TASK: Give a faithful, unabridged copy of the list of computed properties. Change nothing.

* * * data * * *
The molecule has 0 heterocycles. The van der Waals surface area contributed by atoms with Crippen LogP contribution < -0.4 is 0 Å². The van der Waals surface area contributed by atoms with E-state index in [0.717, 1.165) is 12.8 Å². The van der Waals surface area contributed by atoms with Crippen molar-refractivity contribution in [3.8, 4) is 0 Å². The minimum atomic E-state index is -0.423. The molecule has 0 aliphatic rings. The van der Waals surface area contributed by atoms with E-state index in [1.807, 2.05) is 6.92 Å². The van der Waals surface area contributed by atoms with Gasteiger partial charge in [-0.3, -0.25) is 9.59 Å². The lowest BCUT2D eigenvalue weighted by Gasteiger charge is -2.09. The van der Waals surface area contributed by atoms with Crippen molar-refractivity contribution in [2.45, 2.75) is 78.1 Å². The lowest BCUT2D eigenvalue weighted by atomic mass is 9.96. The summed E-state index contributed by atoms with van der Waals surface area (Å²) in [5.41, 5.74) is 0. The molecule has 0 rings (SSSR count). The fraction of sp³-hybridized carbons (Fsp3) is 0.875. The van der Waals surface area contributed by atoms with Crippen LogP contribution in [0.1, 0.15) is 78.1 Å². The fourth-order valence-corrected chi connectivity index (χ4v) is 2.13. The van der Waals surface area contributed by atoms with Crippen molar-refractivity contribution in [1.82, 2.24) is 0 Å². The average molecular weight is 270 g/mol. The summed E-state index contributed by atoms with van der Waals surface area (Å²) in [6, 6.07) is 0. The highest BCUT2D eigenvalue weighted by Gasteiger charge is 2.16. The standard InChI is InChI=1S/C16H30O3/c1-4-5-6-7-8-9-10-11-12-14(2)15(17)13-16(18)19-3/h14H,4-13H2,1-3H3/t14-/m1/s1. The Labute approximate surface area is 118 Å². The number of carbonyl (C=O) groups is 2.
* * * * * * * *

The molecule has 0 heterocycles. The van der Waals surface area contributed by atoms with Crippen LogP contribution < -0.4 is 0 Å². The van der Waals surface area contributed by atoms with E-state index in [0.717, 1.165) is 12.8 Å². The van der Waals surface area contributed by atoms with Crippen molar-refractivity contribution in [3.8, 4) is 0 Å². The minimum atomic E-state index is -0.423. The molecule has 0 aliphatic rings. The van der Waals surface area contributed by atoms with E-state index in [1.807, 2.05) is 6.92 Å². The van der Waals surface area contributed by atoms with Gasteiger partial charge in [-0.3, -0.25) is 9.59 Å². The lowest BCUT2D eigenvalue weighted by Gasteiger charge is -2.09. The van der Waals surface area contributed by atoms with Crippen molar-refractivity contribution in [2.45, 2.75) is 78.1 Å². The lowest BCUT2D eigenvalue weighted by atomic mass is 9.96. The summed E-state index contributed by atoms with van der Waals surface area (Å²) in [5.41, 5.74) is 0. The molecule has 0 rings (SSSR count). The fraction of sp³-hybridized carbons (Fsp3) is 0.875. The van der Waals surface area contributed by atoms with Crippen LogP contribution in [0.1, 0.15) is 78.1 Å². The fourth-order valence-corrected chi connectivity index (χ4v) is 2.13. The van der Waals surface area contributed by atoms with Crippen molar-refractivity contribution in [1.82, 2.24) is 0 Å². The average molecular weight is 270 g/mol. The summed E-state index contributed by atoms with van der Waals surface area (Å²) in [6, 6.07) is 0. The highest BCUT2D eigenvalue weighted by Gasteiger charge is 2.16. The standard InChI is InChI=1S/C16H30O3/c1-4-5-6-7-8-9-10-11-12-14(2)15(17)13-16(18)19-3/h14H,4-13H2,1-3H3/t14-/m1/s1. The Labute approximate surface area is 118 Å². The number of carbonyl (C=O) groups is 2.